Gate pose Blog Travel Yoga

Gate Pose

Heaven for your Side Bodies

Welcome to our final week of the travel yoga pose breakdown, inspired by 5 Best Travel Yoga Poses You can do (Practically) Anywhere to Energize. This week, we’re getting deep into the side bodies with a movement we tend to overlook: lateral flexion.

As always: listen to your body—if a shape doesn’t feel good (pain is a different sensation then a releasing stretch), don’t do it. And as always, be sure to get your doctor’s approval before starting any new exercise routine.

If you’re a curious adventurer, looking for your next immersion and opportunity to practice travel yoga, join us in our upcoming retreat to Dominical, Costa Rica! Learn more about the beautiful beach town of Dominical here.

Travel Yoga Pose #5: Gate Pose

Gate pose Blog Travel Yoga

How could such a “stretchy” posture possible be energizing? Well, for starters, gate pose targets the muscles and fascia along your side bodies. Chances are, you’ve built up some cobwebs in this area. It’s not a commonly worked body region: we rarely come into side flexion throughout our day-to-day lives.

Through gate pose, you begin chipping away at the build-up of your side-body connective tissue. This promotes blood flow and stimulates oxygenated blood to regions it isn’t used to inhabiting—resulting in a boost of energy, bazing!

How to

Gate Pose

From a kneeling position, straighten your right leg to the right. Your extended leg’s toes should either face forward, knee forward, or to the right, knee points to ceiling. Your foot sole should remain fully grounded for either variation: if this isn’t possible, you can raise to your ball mount and work towards a flattened foot.

Reach your left hand up as you inhale, and bend at your right side body while you reach up and over to the right as you exhale. Many people like to drape their right arm on their right leg. Breathe here for 5-10 breaths.


Knee Alignment.

Your bent knee should face forward. Your hip should stack directly above your bent knee. See above to troubleshoot knee alignment for your straight leg. Frequently, it is ideal to have your knee in alignment with your same leg’s second toe, regardless of where your toes are facing.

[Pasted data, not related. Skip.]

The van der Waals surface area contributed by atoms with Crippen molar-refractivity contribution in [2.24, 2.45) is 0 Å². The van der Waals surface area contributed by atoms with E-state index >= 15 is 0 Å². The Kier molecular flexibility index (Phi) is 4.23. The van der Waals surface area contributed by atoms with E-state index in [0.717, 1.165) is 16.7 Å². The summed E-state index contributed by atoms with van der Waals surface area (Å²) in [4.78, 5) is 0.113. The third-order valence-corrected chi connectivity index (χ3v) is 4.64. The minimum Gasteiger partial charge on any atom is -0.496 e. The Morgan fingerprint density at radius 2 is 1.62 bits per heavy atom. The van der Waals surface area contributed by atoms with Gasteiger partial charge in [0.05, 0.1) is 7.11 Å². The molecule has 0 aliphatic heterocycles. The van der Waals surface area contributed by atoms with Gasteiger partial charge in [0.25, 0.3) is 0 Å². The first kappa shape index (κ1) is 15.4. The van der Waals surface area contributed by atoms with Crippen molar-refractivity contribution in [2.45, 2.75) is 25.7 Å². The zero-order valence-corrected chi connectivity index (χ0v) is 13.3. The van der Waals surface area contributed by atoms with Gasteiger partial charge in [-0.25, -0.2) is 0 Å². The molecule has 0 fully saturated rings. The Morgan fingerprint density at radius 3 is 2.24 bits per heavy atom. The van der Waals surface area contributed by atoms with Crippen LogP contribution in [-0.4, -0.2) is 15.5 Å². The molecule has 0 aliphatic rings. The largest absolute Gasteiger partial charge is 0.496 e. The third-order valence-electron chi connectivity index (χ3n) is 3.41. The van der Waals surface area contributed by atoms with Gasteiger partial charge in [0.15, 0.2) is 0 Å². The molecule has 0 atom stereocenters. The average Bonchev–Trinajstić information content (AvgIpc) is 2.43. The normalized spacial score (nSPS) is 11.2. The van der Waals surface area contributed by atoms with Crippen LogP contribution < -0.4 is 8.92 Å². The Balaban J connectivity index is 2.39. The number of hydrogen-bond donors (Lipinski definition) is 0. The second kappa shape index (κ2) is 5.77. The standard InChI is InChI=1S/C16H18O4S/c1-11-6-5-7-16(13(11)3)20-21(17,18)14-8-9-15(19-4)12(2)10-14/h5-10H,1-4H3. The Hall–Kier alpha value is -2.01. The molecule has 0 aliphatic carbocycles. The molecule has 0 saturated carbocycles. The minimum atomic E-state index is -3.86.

You know this by now, but no shrugging or slouching! Even in your extended arm’s shoulder.


Mirrors are also helpful in addressing improper leaning in gate pose. Essentially, you want your body flat (besides the shin/foot of your bent leg) along the frontal plane. In other words, if you were to remove your grounded shin/foot, your body would fit effortlessly into a large toaster without grazing the sides of said toaster.

Side Bodies:

This posture is stretchy, there’s no denying that. However, it does require some effort to maintain the lift of your torso and bend at your waist. If you feel like you’re just hanging out in this stretch, you may not be doing it correctly. Start slowly by easing into this pose. Notice when you reach a depth where your weight shifts from your torso and instead dumps into your extended leg or arm. Hold the shape just before this point.


  • Loosens connective tissue build-up
  • Supports spinal health
  • Stretches intercostal muscles
  • Increases lung capacity
  • Promotes balance
  • Stretches IT band



A seated variation may prove more suitable when practicing travel yoga. Everything for gate pose stays the same, just perform from a seat rather than kneeling.


Revolved Head to Knee pose

The name is a bit misleading—the goal isn’t to connect your head  to your knee in the revolved variation of janu shirshasana. This variation of a side body stretch holds the same benefits of gate pose but also stretches your hip adductors, some of your hamstring muscles and allows for a deeper stretch. Read about parivritta janu shirshasana in yoga journal here.

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What are your favorite travel yoga poses? We’re always looking to improve and revise content. Comment below or tag us on social media with your favorite travel yoga poses to energize.

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